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In a small room next to the lower cargo hold, beneath where first-class passengers would sit, Boeing technician Al Swenson checked the maze of wires, circuits and buttons that make up the nerve center of the new 747-8 Intercontinental.
"It can get pretty complicated," said the veteran electrician inside the airplane's electronics bay. "Everything is tripled and quadrupled redundant with a lot of systems backing up each other."
Swenson and his team had to ensure the main circuits were wired properly in order to energize and activate the systems onboard the Intercontinental for the first time.
"We had to cover every base and make sure it was lined up perfectly," he said.
While the 747-8 retains the familiar fašade of the iconic 747, a suite of new technologies is embedded inside, all of which need power to function. For example, the Intercontinental features a more powerful flight management computer, the option of dual electronic flight bags, and a new wing with control services that are fly-by-wire.
Meanwhile, a new cabin services system, including LED lights, will make the 747-8 Intercontinental a more comfortable space for passengers.
To power those and other systems, 133 miles (214 km) of wires snake through the airplane. If one these wires is not installed correctly, a system may not function properly.
The many hours Swenson and his team spent pouring over the circuitry paid off when mechanics connected the 747-8 to an external power cart. The flight deck display and other systems sparkled to life.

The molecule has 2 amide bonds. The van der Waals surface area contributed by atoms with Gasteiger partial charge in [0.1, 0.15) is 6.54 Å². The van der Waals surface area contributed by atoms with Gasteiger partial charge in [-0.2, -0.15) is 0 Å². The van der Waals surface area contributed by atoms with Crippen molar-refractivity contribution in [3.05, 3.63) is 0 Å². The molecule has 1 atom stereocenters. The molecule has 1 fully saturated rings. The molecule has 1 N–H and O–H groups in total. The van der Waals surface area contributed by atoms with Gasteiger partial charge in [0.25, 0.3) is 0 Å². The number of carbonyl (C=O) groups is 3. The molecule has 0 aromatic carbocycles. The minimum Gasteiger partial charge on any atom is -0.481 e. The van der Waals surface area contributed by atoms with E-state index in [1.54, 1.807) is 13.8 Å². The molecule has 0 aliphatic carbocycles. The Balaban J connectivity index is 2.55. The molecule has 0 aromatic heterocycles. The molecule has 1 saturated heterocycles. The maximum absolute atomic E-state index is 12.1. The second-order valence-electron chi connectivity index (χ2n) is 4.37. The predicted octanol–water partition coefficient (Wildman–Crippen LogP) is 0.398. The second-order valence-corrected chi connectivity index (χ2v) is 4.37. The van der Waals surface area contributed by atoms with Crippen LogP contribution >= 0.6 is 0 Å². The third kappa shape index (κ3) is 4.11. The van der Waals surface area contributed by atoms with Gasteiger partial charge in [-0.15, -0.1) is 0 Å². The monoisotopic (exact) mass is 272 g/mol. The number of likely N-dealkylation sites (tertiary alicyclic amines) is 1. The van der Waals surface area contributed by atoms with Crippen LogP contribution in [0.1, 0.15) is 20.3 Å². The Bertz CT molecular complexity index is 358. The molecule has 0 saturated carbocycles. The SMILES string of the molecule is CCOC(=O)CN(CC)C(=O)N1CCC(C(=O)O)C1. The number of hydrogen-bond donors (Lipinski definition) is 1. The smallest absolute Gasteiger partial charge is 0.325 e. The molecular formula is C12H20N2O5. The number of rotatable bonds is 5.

"This is a critical step in the assembly process for the new 747-8 Intercontinental," Elizabeth Lund, 747 deputy program manager. "The airplane's systems are now live. This milestone is a reflection of the focus and hard work of our engineers, mechanics and suppliers."
"We had to cover every base and make sure it was lined up perfectly." Al Swenson, Boeing technician
The mechanics also activated the airplane's hydraulic and pneumatic systems. Pressurized to 3,000 pounds per square inch (psi), the hydraulics power the flight control surfaces, landing gear, brakes and steering systems. The pneumatic system enables the airplane to operate the environmental control systems and the leading-edge flaps.
"We are very methodical in ensuring the integrity of the airplane's systems," said Todd Zarfos, vice president of 747 engineering. "This accomplishment is a key milestone in validating the design, installation and functionality of the electrical, hydraulic and pneumatic systems."
Many functional tests are head but passing the Power On sequence brings the 747-8 one step closer to entering service, which is scheduled for late 2011 following the flight test program.
For Al Swenson, who has brought many airplanes to life, the milestone brings relief more than anything else. He and his team will repeat the same process for the next 747-8 that comes down the production line.